Did you know that over 21 million people in the United States suffer from at least one addiction? Most people can overcome their addictions, but for some people the problems can worsen over time without treatment.
Addiction is the continued use of a substance or engagement in a behavior despite adverse effects. It’s a chronic, relapsing brain disease making it a challenge to overcome the habit on your own. Professional help is often necessary. Sadly, certain factors can affect the likelihood of developing and speeding up an addiction.
This is why rehab is so important these days. Many people need to speak with a professional to get the help they need to figure out the nature of their addition.
You need to be aware of the risk factors to help stop addiction. Here are a few:
Genetic factors can influence the development of addiction. Genes affect the type and number of receptors in the brain and how quickly neurotransmitters break down. Some genes determine how fast one’s body metabolizes drugs. They also affect the response to treatments or drugs.
People with particular genetic makeup are more likely to develop addictions. If your parents or close relatives have substance abuse problems, you’re at a higher risk. However, it doesn’t always mean that you will develop an addiction.
Nevertheless, take time to learn more about the effect of genes on addiction from reputable resources such as Addiction Treatment Magazine. You’ll understand why some people are more prone to addiction than others.
Mental Health Disorders
A lot of people who suffer from addiction have mental health disorders. One in every four adults living with severe mental illness also has a substance abuse problem. Mental health disorders can make people more vulnerable to addiction and complicate recovery.
In some cases, people turn to drugs or alcohol to self-medicate as they try to cope with the symptoms of the mental illness. Unfortunately, this can lead to a vicious cycle of addiction and mental illness.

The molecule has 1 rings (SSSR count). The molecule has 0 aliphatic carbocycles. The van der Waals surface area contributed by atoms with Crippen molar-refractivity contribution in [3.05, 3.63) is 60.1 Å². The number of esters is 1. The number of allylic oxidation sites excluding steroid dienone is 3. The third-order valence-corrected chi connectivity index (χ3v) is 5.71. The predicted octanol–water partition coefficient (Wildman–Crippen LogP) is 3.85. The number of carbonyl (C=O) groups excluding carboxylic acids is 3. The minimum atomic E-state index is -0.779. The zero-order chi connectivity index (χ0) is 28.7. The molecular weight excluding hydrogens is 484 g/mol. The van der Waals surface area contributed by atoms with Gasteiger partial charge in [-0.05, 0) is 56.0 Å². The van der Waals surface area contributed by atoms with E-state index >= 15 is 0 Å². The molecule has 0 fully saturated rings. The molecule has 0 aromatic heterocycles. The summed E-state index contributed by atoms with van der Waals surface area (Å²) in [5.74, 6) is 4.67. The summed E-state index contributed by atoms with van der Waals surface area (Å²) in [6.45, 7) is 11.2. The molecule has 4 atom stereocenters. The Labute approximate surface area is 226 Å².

The social environment can affect the likelihood of developing an addiction. Having friends or family members who abuse drugs or alcohol increases the risk. Witnessing drug use at a young age can normalize substance abuse and make it more likely that a person will use drugs.
Children who grow up in poverty are also at a higher risk of developing addictions. This is because they may turn to drugs or alcohol to cope with the stress and trauma of living in poverty.
Stressful Life Events
Stressful life events can trigger addiction or make it worse. They include divorce, the death of a loved one, job loss, and financial problems. People struggling with stressful issues turn to drugs or alcohol as a way to cope. Unfortunately, this can lead to addiction. Stress escalates as addiction takes a toll on your personal and professional life.
Stress at work can also lead to addiction. In fact, these five stressful corporate jobs often drive people to addiction.
Young people are more likely to develop addictions than older adults. The brain parts that control decision-making, impulse control, and emotions are still maturing until a person reaches their mid-20s. It makes young people more likely to take risks, including the use of drugs or alcohol. Young people are also likely to suffer from mental health disorders, making them more vulnerable to addiction.
Men develop addictions more than women. They’re more likely to take risks and suffer from mental health disorders. Women develop addictions more than men if they have experienced trauma or abuse or have a family member who suffers from addiction.
Trauma is the psychological response to an adverse event. Traumatic events can include physical, emotional, sexual abuse, witnessing violence, or being victims of natural disasters. People who have experienced trauma may turn to drugs or alcohol to cope with the pain. Trauma can also lead to mental health disorders, making people more vulnerable to addiction.
Lack of Family Bonds
If you grew up in a loving, supportive family, you’re less likely to develop an addiction because you had a positive role model and a support system. Family bonds offer a sense of security and belonging. They teach you how to cope with stress and difficult emotions.
On the other hand, growing up in a dysfunctional or abusive family makes you more likely to develop an addiction. You might not have learned how to cope with stress and difficult emotions. You also probably saw your family members abuse drugs or alcohol, normalizing substance abuse.
Addiction is a complex disease caused by a variety of factors. Some of these factors are out of your control, such as your genes or family history. Understanding the risk factors makes you more aware. You can then take steps to protect yourself, such as avoiding drugs or getting help if struggling with addiction.